I stood at the end of a ridiculously grueling trail amid the red cliffs of Western Colorado. Around me, runners enjoyed various cold, locally brewed beers wrapped in neoprene sleeves emblazoned with a sketch of the mountain we'd just torn up and down and the words "I survived the Summit and Plummet." It was not yet 11 AM; we'd just finished one of the hardest 5-mile runs in North America. We'd earned those beers. At least, that's what we told ourselves.
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It's a common ritual among my running buddies. We run, then we drink. And we're not alone. The outfit that organized today's informal run often congregates at Grand Junction's Kannah Creek Brewing Company following its weekly trail runs. Paonia's Elegantly Attired Running Ladies, my women's group, meets every Friday evening for a run that finishes at Revolution Brewing. And then there's the famous Hash House Harriers, with chapters around the world, which calls itself a drinking club with a running problem. Among runners, coffee is perhaps the only beverage more popular than beer.
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My friends and I often joke that we're carbo-loading when we split a six pack together, but once in a while I wake up groggy and wonder: Could my drinking habit be hurting my running? (Search: What’s the right way to carbo-load?)
Turns out the research on alcohol and exercise is as herky-jerky as our culture's attitude toward the bottle. Most early studies investigated alcohol's potential as a performance enhancer. It seems ridiculous now, but during the 1904 Olympic Marathon, US gold medalist Thomas Hicks was given a mixture of brandy, strychnine, and egg whites in an effort to gain a competitive edge. Many coaches then believed alcohol boosted energy.
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In more recent years, not surprisingly, that belief has been largely disproved. One study on sprint-and middle-distance runners, for example, found that at most distances the more alcohol the athletes had, the slower they ran. Still, another study on male cyclists found that drinking the equivalent of two shots of hard liquor one hour before exercising didn't give athletes any distinct advantages, nor did it significantly harm heart rate, blood pressure, or oxygen uptake. Even a hangover doesn't seem to diminish your aerobic capacity—it just makes you feel lousy, so you underperform. But at the same time, there's evidence to suggest that drinking after a workout might spoil recovery of muscle damage and reduce the amount of energy stored in muscles.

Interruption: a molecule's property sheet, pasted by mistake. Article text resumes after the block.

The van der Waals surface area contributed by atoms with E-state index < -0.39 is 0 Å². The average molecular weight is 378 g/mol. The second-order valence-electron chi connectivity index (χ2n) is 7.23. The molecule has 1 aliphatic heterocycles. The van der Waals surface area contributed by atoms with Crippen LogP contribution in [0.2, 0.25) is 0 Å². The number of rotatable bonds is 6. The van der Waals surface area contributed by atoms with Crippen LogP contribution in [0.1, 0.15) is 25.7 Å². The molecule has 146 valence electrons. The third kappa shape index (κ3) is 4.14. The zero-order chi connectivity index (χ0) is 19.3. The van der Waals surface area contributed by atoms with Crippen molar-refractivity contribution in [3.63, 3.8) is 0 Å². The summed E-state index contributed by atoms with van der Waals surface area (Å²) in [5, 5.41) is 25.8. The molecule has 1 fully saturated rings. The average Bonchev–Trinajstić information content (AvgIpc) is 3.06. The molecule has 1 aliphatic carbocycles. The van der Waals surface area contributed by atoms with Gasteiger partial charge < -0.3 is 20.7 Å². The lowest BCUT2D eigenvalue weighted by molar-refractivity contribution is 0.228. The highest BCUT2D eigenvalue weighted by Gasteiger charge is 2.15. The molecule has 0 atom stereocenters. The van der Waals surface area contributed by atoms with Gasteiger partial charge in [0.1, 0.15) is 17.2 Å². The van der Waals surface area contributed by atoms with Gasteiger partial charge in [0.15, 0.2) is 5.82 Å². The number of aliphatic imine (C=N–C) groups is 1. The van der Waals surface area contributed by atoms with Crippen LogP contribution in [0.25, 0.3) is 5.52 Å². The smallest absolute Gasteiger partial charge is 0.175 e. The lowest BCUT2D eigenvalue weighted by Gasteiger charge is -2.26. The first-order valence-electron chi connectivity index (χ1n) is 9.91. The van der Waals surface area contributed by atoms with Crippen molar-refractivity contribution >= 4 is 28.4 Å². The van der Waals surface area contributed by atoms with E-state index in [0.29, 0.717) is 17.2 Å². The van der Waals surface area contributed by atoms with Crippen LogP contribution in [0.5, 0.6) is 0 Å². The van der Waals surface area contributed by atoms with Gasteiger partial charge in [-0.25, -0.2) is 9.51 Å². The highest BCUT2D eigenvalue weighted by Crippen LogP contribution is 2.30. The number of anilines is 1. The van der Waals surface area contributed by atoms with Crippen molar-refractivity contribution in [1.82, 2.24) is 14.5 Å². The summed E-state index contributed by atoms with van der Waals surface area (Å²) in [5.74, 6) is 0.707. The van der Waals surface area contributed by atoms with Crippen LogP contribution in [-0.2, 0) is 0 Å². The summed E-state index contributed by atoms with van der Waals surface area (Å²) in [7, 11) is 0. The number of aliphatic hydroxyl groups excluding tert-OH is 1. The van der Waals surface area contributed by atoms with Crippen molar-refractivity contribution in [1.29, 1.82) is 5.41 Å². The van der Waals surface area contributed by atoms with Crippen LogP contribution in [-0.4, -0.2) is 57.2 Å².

So what was all this conflicting information really telling me? Being a former scientist, I had my own theories about how drinking and running mix, and I couldn't resist putting them to the test. The nearby Colorado Mesa University had just opened the Monfort Family Human Performance Research Lab, a state-of-the-art exercise-science facility that seemed like the perfect venue to explore alcohol's effects on running performance. My friend Gig Leadbetter, PhD, coaches the school's cross-country team and is an exercise scientist at the Monfort Lab. He's also a home brewer and winemaker and, without any arm-twisting, agreed to put together a study for Runner's World.
He decided to test whether drinking beer immediately following a hard run would sap performance the next day. Since men and women metabolize alcohol differently, he opted to test both and look for gender differences as well—something previous studies didn't examine. Part one of the experiment—the Beer Run—was a 45-minute, early evening run at an intensity that would require tapping into muscle-fuel stores, immediately followed by a serving of beer. Part two—the Exhaustion Run—would take place the next morning and provide a measure of the recovery. On this run, volunteers would run at 80 percent of their max for as long as they could tolerate.
Researchers tested the volunteers twice, using two unnamed beers and without divulging their alcoholic content. In Round One some runners consumed regular alcoholic beer—Fat Tire Amber Ale—while others had a nonalcoholic beer, O'Doul's Amber. (In Round Two, the beer options were reversed.) One would expect runners to run out of gas faster the morning after their Fat Tire run than they did the morning after drinking the O'Doul's. Real beer might also make the Exhaustion Run feel more difficult. Finally, real beer might alter the amounts of fat and carbohydrates our muscles burned for fuel.
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